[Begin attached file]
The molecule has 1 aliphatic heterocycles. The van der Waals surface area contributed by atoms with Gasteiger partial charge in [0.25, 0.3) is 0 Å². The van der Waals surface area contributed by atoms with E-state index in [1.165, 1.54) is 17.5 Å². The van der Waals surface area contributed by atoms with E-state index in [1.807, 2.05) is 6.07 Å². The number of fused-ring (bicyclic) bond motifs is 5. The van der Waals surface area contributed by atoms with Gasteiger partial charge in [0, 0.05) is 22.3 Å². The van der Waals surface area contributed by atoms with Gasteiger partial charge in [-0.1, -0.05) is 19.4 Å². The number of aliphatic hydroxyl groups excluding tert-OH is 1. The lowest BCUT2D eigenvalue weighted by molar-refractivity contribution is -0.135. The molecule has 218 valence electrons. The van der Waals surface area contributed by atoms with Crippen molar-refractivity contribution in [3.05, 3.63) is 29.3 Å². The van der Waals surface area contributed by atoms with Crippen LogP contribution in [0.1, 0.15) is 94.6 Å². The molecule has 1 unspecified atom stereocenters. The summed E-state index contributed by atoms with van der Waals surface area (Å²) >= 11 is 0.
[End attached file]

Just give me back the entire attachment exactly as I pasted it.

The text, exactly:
The molecule has 1 aliphatic heterocycles. The van der Waals surface area contributed by atoms with Gasteiger partial charge in [0.25, 0.3) is 0 Å². The van der Waals surface area contributed by atoms with E-state index in [1.165, 1.54) is 17.5 Å². The van der Waals surface area contributed by atoms with E-state index in [1.807, 2.05) is 6.07 Å². The number of fused-ring (bicyclic) bond motifs is 5. The van der Waals surface area contributed by atoms with Gasteiger partial charge in [0, 0.05) is 22.3 Å². The van der Waals surface area contributed by atoms with Gasteiger partial charge in [-0.1, -0.05) is 19.4 Å². The number of aliphatic hydroxyl groups excluding tert-OH is 1. The lowest BCUT2D eigenvalue weighted by molar-refractivity contribution is -0.135. The molecule has 218 valence electrons. The van der Waals surface area contributed by atoms with Crippen molar-refractivity contribution in [3.05, 3.63) is 29.3 Å². The van der Waals surface area contributed by atoms with Crippen LogP contribution in [0.1, 0.15) is 94.6 Å². The molecule has 1 unspecified atom stereocenters. The summed E-state index contributed by atoms with van der Waals surface area (Å²) >= 11 is 0.